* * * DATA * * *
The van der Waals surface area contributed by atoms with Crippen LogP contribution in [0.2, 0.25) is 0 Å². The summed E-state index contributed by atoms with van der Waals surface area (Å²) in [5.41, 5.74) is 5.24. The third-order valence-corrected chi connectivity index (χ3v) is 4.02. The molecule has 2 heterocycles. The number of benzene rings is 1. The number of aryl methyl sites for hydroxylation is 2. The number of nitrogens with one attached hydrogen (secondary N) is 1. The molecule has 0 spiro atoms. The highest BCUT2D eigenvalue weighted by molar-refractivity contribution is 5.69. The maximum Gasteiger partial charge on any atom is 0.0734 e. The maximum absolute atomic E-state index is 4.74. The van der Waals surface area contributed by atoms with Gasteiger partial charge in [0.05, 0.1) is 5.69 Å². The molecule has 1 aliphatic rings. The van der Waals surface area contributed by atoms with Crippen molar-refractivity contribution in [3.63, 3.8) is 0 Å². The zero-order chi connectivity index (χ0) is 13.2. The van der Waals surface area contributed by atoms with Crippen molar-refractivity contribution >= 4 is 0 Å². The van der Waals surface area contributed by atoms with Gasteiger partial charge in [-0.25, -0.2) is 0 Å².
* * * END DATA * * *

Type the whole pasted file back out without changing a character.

The van der Waals surface area contributed by atoms with Crippen LogP contribution in [0.2, 0.25) is 0 Å². The summed E-state index contributed by atoms with van der Waals surface area (Å²) in [5.41, 5.74) is 5.24. The third-order valence-corrected chi connectivity index (χ3v) is 4.02. The molecule has 2 heterocycles. The number of benzene rings is 1. The number of aryl methyl sites for hydroxylation is 2. The number of nitrogens with one attached hydrogen (secondary N) is 1. The molecule has 0 spiro atoms. The highest BCUT2D eigenvalue weighted by molar-refractivity contribution is 5.69. The maximum Gasteiger partial charge on any atom is 0.0734 e. The maximum absolute atomic E-state index is 4.74. The van der Waals surface area contributed by atoms with Gasteiger partial charge in [0.05, 0.1) is 5.69 Å². The molecule has 1 aliphatic rings. The van der Waals surface area contributed by atoms with Crippen molar-refractivity contribution in [3.63, 3.8) is 0 Å². The zero-order chi connectivity index (χ0) is 13.2. The van der Waals surface area contributed by atoms with Crippen molar-refractivity contribution >= 4 is 0 Å². The van der Waals surface area contributed by atoms with Gasteiger partial charge in [-0.25, -0.2) is 0 Å².